Prime Minister Binyamin Netanyahu will meet President Shimon Peres Saturday evening and ask him for a two-week extension in which to put together a coalition of parties and form a new government.
Peres will grant Netanyahu the two-week extension.
If Netanyahu fails to cobble together a coalition within a fortnight, however, he will be in serious trouble. Peres could decide to task someone else with creating a coalition, or new elections could be called.
We are, therefore, entering the "money time" of coalition crafting.
The reports in two major news sources Friday that Netanyahu's representatives offered Yesh Atid a policy of destroying Jewish communities in return for their entry into the coalition without Bayit Yehudi, vindicate Bayit Yehudi's decision to enter into a tactical alliance with Yesh Atid. Together with reports that Likud made contradictory overtures to Bayit Yehudi, they portray Netanyahu in an unflattering light and are no cause for pride, for supporters of Likud / Yisrael Beytenu.
Bayit Yehudi leader Naftali Bennett wrote on his Facebook page Friday: "While the Likud was explaining to us how important it is to abandon the connection with Lapid in order to strengthen the settlement enterprise, it was explaining to Lapid how important it is to abandon Bayit Yehudi in order to tear down the settlement enterprise."
If readers sense some bitterness and disappointment between the lines, their senses are probably not misleading them.
Likud's offers to Yesh Atid, if they indeed were made, vindicate Bennett's tactical move, to enter into a gentlemen's agreement with Yesh Atid leader Yair Lapid. The two promised each other not to enter the coalition without each other.
Yesh Atid is a center-left, largely secularist party, which placed the matter of hareidi men's enlistment to the military as a central plank in its agenda. The party contains a strong ultra-leftist contingent, but its leader, Lapid, is less of an ideologue and more mainstream than his more radical MKs.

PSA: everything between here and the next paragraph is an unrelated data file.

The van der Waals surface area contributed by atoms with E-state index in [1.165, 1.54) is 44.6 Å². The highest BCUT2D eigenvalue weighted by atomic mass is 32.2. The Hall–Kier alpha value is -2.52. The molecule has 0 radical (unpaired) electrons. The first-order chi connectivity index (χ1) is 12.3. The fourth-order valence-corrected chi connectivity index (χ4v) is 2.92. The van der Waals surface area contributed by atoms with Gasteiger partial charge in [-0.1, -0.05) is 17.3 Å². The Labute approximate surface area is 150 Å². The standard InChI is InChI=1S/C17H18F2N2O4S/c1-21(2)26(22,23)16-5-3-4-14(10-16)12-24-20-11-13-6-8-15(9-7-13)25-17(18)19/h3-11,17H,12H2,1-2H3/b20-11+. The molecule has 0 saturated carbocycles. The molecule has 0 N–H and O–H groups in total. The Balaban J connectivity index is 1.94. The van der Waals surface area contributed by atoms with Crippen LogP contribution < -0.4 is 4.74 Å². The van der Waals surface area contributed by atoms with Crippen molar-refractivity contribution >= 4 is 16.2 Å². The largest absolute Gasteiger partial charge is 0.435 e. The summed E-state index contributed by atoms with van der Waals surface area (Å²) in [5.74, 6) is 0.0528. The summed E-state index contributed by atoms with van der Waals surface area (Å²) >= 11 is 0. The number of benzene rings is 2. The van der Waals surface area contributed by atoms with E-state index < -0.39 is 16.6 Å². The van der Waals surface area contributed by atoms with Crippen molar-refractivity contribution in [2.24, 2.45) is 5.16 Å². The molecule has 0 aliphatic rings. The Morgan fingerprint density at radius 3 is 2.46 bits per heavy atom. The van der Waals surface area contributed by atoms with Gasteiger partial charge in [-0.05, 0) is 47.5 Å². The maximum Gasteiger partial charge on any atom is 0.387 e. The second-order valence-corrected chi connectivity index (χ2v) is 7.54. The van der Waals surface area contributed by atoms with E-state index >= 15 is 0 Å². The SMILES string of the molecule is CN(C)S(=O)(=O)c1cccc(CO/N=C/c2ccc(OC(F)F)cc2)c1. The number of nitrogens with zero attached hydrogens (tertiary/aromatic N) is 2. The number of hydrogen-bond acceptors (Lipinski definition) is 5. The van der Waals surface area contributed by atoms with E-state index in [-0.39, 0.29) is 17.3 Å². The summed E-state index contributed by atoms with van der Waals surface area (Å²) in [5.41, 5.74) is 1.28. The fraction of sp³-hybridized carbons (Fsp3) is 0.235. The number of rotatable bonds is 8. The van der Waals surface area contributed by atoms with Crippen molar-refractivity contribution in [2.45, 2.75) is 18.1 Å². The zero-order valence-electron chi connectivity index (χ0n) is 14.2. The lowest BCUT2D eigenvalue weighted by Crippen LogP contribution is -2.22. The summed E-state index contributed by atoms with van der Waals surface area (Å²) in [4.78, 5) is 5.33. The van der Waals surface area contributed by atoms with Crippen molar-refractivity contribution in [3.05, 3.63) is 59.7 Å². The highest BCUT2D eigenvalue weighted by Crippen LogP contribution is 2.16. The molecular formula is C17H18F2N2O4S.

The hareidi enlistment issue is a favorite wedge issue of the Israeli left wing, because it splits the nationalist camp between hareidim and non-hareidim. The issue has, for decades, been seen as largely unsolvable, and governments have preferred to manage it rather than confront it head-on.
What Naftali Bennett did was to make Lapid an offer he couldn't refuse. He would enable him to square the circle and force a true change as regards hareidi enlistment. For this, Bennett would be willing to weather the storm of accusations that he was "selling out" his hareidi brethren and joining a secularist to do so.
In return, what Bennett has apparently received is a guarantee that the next coalition will not only include Bayit Yehudi but will also have to respect Bayit Yehudi's core principles, especially regarding the political and strategic issues that surround the settlement enterprise in Judea and Samaria.
Bennett has been warning for months that Netanyahu is planning a leftist, defeatist government, based upon a coalition with hareidim and leftist parties, including Yesh Atid. Likud's reported overtures to Yesh Atid, if true, confirm that he was right. What Bennett appears to have achieved through his pact with Lapid is a realignment of Israeli politics: essentially, the center will stop leaning to the left on Judea and Samaria, while the religious Zionists side with the secular Zionists on key issues regarding the power and privileges of the non-Zionist hareidi stream.
If the Bennett-Lapid pact holds up, this revolution will come close to turning into reality in a fortnight's time.
There is much gnashing of teeth on both sides of the political spectrum, meanwhile. Many in hareidi circles are understandably aghast at the developments. Some nationalists see Lapid as a sell-out just by virtue of the fact that he is letting Yesh Atid into the coalition. They do not trust Lapid and think he will bolt the coalition at the first opportunity, leaving the nationalist bloc splintered, perhaps permanently.
On the left wing, too, there is much apprehension. Channel 2's Rina Matzliach, whose leftist views are no secret, has incongruously become a great fan of the hareidi-Zionist Tekuma stream within Bayit Yehudi in the last week. She apparently hopes that MK Uri Ariel and other Tekuma MKs will split off from Bennett and prevent the Yesh Atid – Bayit Yehudi plan from being implemented. At this point, however, the pact between Bennett and Lapid appears strong.